New York Times: China Says Hong Kong Bookseller Must Return or Face Parole Violation Penalties

The New York Times
By Austin Ramzy
July 5, 2016

■ China Says Hong Kong Bookseller Must Return or Face Parole Violation Penalties

Beijing — The police in mainland China say that a Hong Kong bookseller who went public about his monthslong detention there must return to the city of Ningbo or face penalties for violating parole, Hong Kong news outlets reported on Tuesday.

The bookseller, Lam Wing-kee, was one of five men connected with a Hong Kong bookstore and a publishing house, Mighty Current Media, whose disappearances last year aroused concern about the potential erosion of the rule of law in Hong Kong. The men later appeared in custody in mainland China and were shown on video confessing to various crimes, including the sale of rumor-filled books on Chinese politics.

Such books are banned in mainland China, but they are permitted in Hong Kong, which has broad protections for press freedom. The former British colony returned to Chinese rule in 1997, but under an agreement between China and Britain, the city is entitled to maintain its own legal and economic structures for 50 years under the model of “one country, two systems.”

Although three other booksellers connected with Mighty Current Media revealed little about their detentions after they were released this year, Mr. Lam spoke in detail about being taken into custody at Hong Kong’s border with the mainland and spending months in solitary confinement. He also told a news conference how the mainland authorities had tried to pressure him into giving up a list of bookstore customers.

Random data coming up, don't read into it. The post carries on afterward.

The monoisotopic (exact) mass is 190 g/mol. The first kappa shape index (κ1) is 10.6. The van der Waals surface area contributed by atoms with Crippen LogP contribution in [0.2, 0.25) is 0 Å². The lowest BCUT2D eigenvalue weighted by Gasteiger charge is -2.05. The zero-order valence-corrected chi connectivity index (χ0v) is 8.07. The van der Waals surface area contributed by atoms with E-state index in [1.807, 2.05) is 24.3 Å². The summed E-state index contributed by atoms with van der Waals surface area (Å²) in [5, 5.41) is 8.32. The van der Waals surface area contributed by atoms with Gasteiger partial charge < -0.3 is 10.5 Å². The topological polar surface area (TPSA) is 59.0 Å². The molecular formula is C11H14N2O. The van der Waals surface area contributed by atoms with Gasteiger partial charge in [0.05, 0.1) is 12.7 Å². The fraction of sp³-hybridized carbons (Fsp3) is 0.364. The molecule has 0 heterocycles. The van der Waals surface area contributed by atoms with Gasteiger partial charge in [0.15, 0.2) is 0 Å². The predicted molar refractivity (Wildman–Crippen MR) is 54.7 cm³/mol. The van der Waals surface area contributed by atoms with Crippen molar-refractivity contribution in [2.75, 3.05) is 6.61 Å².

Lam Wing-kee was one of five Hong Kong booksellers who
disappeared last year.
Isaac Lawrence/Agence France-Presse — Getty Images

Rimsky Yuen, Hong Kong’s secretary for justice, and Lai Tung-kwok, the secretary for security, traveled to Beijing for meetings on Tuesday with Guo Shengkun, the Chinese minister of public security, about the booksellers’ case and the mechanism for informing Hong Kong about the detention of residents in the mainland.

The Beijing authorities said that Mr. Lam had admitted that he and others had collected more than 400,000 renminbi, or about $60,000, selling banned books to customers in mainland China, and that he violated the conditions of his parole by not returning there, the Hong Kong public broadcaster RTHK reported. If he does not return, he could face harsher penalties, the mainland authorities said.

The mainland authorities also released a video of Mr. Lam confessing, RTHK reported.

Hong Kong does not have an extradition agreement with the mainland. Mr. Lam said during his news conference that he had no plans to return there.

Since his revelations last month, Mr. Lam has been praised by members of Hong Kong’s pro-democracy camp for standing up to pressure from the mainland authorities. But he has also been under attack from some former colleagues and pro-Beijing news outlets questioning his story.

He was scheduled to lead Hong Kong’s annual pro-democracy march on July 1 but backed out hours before the event began, citing concerns about his safety.

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